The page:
At the end of last year this blog published a highly critical pieceon the sale of the Green Investment Bank which brought a mint of money for the City and uncertainty for those who want to see a carbon free future.
The blog was based on the findings of the National Audit Office report into the sale which showed the taxpayer had lost out yet again and the biggest beneficiary was the Aussie private equity investment bank Macquarie for £1.6 billion which had a bad rating on green issues and its subsidiary Thames Water is better known for polluting the Thames and failing to repair burst water mains.
As reported before business secretary Greg Clark let the bank get away with a non binding public statement to finance green projects for the next three years and instead set up a trust – the Green Purposes Company -which could shame the new owners if they fail to keep to their pledge. In theory they have powers to prevent changes to GIB’s green purposes, but this does not extend to control of, or input to, investment decisions.
The five trustees are independently appointed and include James Curran, former chief executive of the Scottish Environmental Protection Agency: Lord Teverson, a former Liberal Democrat energy spokesman and Peter Young, an environmental management consultant. But they are not paid to monitor such a big private equity company .
Hardly surprising the Commons Public Accounts committee has backed the scepticism of the National Audit Office. In a reportit condemned the way it was sold
Sir Geoffrey Clifton-Brown MP, Committee Deputy Chair said:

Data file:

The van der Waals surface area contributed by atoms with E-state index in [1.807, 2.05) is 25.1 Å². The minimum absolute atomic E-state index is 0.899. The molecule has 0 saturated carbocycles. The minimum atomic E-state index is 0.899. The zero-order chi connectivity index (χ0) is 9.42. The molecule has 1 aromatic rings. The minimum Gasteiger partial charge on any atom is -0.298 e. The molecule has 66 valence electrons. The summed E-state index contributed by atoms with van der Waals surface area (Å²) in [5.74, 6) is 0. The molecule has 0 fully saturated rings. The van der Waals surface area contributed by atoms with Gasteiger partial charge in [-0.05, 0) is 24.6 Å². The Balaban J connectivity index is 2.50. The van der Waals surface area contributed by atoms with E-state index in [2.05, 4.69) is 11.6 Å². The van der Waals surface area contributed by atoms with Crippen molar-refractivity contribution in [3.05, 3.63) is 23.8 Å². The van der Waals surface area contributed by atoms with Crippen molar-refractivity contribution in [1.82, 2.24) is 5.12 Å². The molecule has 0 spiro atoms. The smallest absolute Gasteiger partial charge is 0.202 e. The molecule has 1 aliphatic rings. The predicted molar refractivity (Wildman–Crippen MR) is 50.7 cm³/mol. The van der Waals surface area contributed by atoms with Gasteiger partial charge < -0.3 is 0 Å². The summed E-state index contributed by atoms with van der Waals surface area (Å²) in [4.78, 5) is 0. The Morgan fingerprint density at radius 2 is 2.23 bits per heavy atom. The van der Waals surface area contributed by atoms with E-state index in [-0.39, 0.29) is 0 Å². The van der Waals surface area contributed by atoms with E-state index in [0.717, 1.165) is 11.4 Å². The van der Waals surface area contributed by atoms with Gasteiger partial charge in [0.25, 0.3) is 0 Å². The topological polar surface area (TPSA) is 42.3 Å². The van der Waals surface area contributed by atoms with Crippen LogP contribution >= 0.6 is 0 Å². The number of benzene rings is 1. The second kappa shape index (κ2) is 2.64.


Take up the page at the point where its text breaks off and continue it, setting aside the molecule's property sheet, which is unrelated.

” The manner in which it was sold off is therefore deeply regrettable. Government did not carry out a full assessment of the Bank’s impact before deciding to sell, nor did it secure adequate assurance over the Bank’s future role.
This was a UK initiative but the rebranded Green Investment Group is not bound to invest in the UK’s energy policy at all, nor to invest in the kind of technologies that support its climate objectives.”
But since the sale there has been worse disclosures.
Mps on the environment audit committee decided to grill two of the trustees, Peter Young and Lord Teveson, and the head of the company, Edward Northam. They were equally sceptical.
Here is an extract of some of the trustees response ( or lack of) to MPs written questions.
5. How will leaving the EU affect the UK’s ability to leverage investment into low-carbon and environmentally friendly projects in the UK?
6. What options are there for the UK’s future relationship with the European Investment Bank? What would be the implications for green investment in the UK?
7. Given the work being carried out by the EU’s High Level Expert Group on Sustainable Finance,where should the UK’s newly created Green Finance Taskforce concentrate its efforts?
At the oral hearing both the head of the company and the two trustees were closely questioned by the chair, Mary Creagh; Green MP Caroline Lucas; Tory MP. Zac Goldsmith among others and they did not seem impressed. They were offered excuses why the new Aussie owners had hardly invested in any new projects and until the company revealed that the trustees have a budget of £100,000 a year ( small feed for a multi billion pound company) to monitor developments by the company head, were even reticent to discuss that.
You can get the text of the full hearing or watch it here.
It is hardly an impressive performance and seems to suggest the first fears expressed on this blog are well justified. The government has dumped Britain’s green investment future and it will be interesting to see if the trustees really do have any teeth to do much about it.